Even with Comcast saying customer support is being fixed, the bad press continued. A homeowner who was told it was serviced by Comcast but not. One about ghost-writing support leaders written by government officials. Another about removing an article on a Comcast-affiliated site.

There’s one story where voters in some parts of Colorado approved measures to build municipal Internet providers without Comcast trying to defeat the measure.

With numerous corporations and groups opposed to the merger and bad press involving customer support, support for Comcast’s attempts to buy Time Warner Cable was starting to turn.

The FCC and the moment that changed

When a merger of two companies that involves any type of communication, it must be approved by the FCC – the Federal Communications Commission. When the commissioner receives a notice of a pending merger, the commission has 180 days to review the merger and either approve it or not. The commission can pause the clock if they see fit. The first pause occurred in October of 2014 and paused again in December. The clock was resettled in January of 2015 and – unexpectedly, paused again last month.

Doubts began getting stronger that this merger wasn’t going to happen but it was still looking good that it will be approved. It wasn’t until the FCC made a change that will be the defining moment the Comcast/TWC merger was doomed.

That moment came on January 26 – a month before the FCC voted on Net Neutrality regulations – when the commission changed what was defined as broadband speed.

Per the New York Times:

The new broadband benchmark sets downloads at a speed of 25 megabits a second and uploads of 3 megabits a second. The previous standard was a download speed of 4 megabits a second and an upload speed of 1 megabit a second.

Under the existing rules, Comcast was able to claim that even with the merger, the new company would only control 35% of the broadband market.

Under the new rules, the new Comcast/TWC corporation would control 60 to 70 percent of the nation’s broadband market – with 63% of the country having Comcast/TWC as the sole provider of Internet Service.

Now the focus begins to shift from the FCC to the Department of Justice and whether they would block the merger due to antitrust concerns.

Both companies began their sales-pitches to keep the merger alive but the drum-beat of a failed merger was getting louder.

The Past comes back to haunt

The merger with Time Warner Cable failed because of Comcast’s past: The acquisition of NBCUNiversal, focusing on what was promised and what wasn’t delivered.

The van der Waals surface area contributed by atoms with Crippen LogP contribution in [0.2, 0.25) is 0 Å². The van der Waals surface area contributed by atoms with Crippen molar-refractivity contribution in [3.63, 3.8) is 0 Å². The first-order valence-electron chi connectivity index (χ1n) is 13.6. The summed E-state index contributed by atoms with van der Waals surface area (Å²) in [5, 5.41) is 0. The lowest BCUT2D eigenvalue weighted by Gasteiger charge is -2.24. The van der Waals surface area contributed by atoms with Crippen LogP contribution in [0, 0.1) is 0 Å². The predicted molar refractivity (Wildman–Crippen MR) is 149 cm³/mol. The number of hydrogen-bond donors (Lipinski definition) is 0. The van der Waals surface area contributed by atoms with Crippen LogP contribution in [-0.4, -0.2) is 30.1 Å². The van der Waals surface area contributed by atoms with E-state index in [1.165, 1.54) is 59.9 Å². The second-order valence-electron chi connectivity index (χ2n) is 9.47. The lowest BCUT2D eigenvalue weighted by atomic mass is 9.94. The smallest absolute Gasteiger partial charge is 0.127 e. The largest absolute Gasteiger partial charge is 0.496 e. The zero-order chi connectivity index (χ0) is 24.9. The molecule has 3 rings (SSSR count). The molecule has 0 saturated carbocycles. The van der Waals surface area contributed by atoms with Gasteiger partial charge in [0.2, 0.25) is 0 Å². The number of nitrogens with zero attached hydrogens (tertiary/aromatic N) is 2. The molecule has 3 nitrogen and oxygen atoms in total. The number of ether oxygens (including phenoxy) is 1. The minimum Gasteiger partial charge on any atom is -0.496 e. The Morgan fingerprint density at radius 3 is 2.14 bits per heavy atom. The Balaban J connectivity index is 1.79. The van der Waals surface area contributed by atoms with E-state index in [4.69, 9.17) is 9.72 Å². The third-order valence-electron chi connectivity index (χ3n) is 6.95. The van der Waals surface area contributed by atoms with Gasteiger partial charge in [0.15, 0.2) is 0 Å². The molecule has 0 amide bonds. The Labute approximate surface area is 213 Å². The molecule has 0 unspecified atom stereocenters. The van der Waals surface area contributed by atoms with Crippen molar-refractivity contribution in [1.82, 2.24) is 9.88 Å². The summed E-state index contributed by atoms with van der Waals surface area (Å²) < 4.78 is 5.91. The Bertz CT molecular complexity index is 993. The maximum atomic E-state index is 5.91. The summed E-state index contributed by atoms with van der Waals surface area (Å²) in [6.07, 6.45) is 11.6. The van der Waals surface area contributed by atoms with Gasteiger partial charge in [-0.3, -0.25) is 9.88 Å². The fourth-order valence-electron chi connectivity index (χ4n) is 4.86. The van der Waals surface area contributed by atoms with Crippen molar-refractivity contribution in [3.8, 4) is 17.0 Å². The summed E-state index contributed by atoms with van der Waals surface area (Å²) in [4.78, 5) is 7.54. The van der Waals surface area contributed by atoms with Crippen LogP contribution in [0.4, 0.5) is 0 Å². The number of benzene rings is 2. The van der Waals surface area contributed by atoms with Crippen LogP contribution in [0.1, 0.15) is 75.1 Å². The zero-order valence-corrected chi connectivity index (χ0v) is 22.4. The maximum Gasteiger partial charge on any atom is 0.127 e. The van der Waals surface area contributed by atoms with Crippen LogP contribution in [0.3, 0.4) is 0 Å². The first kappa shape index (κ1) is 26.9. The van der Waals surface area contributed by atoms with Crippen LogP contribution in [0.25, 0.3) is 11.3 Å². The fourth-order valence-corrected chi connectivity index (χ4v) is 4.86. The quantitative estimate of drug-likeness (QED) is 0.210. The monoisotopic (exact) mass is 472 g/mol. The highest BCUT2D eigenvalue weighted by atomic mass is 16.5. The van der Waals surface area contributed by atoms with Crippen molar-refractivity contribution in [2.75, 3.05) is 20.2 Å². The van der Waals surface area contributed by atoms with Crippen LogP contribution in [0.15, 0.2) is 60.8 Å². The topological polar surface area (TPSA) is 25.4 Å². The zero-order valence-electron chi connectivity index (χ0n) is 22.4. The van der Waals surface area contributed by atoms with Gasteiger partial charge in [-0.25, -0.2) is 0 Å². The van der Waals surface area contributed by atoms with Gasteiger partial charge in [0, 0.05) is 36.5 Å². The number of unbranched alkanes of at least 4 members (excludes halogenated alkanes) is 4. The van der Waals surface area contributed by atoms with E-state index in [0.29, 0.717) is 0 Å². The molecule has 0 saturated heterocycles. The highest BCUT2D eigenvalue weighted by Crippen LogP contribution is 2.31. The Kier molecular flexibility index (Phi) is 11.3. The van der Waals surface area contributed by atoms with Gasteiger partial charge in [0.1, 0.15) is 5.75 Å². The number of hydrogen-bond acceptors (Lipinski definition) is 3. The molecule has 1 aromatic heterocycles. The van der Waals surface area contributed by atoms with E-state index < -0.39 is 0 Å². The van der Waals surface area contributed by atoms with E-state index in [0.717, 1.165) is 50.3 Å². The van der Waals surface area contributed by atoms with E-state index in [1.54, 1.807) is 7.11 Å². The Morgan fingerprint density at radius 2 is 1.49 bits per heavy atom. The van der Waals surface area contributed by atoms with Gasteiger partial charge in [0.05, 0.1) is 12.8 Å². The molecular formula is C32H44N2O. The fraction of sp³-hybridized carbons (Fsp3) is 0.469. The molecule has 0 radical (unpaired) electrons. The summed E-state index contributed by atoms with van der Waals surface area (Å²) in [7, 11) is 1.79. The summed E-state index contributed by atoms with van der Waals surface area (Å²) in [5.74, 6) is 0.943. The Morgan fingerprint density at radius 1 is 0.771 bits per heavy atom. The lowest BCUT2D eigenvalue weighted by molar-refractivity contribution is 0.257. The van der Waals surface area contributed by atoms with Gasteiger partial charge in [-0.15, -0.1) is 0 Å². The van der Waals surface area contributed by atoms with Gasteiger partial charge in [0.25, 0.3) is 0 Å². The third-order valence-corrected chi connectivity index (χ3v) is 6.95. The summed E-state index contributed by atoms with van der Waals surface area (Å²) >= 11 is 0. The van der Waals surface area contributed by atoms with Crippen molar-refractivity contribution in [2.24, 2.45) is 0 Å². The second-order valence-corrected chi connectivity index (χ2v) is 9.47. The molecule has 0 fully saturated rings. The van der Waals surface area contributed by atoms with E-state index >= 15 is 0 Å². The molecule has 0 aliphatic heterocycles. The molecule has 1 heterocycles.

Mainly “Internet Essentials” as described by Harvard Law professor and technology expert Susan Crawford:

But Comcast’s biggest tool of persuasion has been a program it calls “Internet Essentials,” originally used to convince the FCC that the company’s 2011 merger with NBCU was a good idea. It involves extending low cost access to schools and people who can’t afford Comcast’s high rates.

What was touted as something positive for approving the NBCUniversal merger came back and bit Comcast in the ass.

Crawford continued:

For starters, only low-income families with school-age children are eligible for the program. It does nothing to close the digital divide for other underserved groups like the elderly, the disabled, and low-income childless adults. Plus, it’s hard to apply: the California Emerging Technology Fund says that it takes two or three months for applications to arrive. No existing Comcast customers are eligible — no matter how “low-income” you are, you can’t decide to reduce your bill by applying for Internet Essentials instead. (Families have been told to drop their Comcast service for 90 days and then try signing up — a terrible hardship for anyone.)

It hasn’t been a popular program in California, where somewhere between just 11 and 15% of eligible families have signed up, depending on how you count. (Comcast makes it virtually impossible to figure this out; it doesn’t release data that would allow this calculation to be made reliably, so everyone squirrels around trying to reverse-engineer the numbers Comcast does make public.)

The failed “Internet Essentials” program was all it needed to end the merger. The FCC announced a hearing on the merger and Comcast has thrown in the white flag.

The merger was off.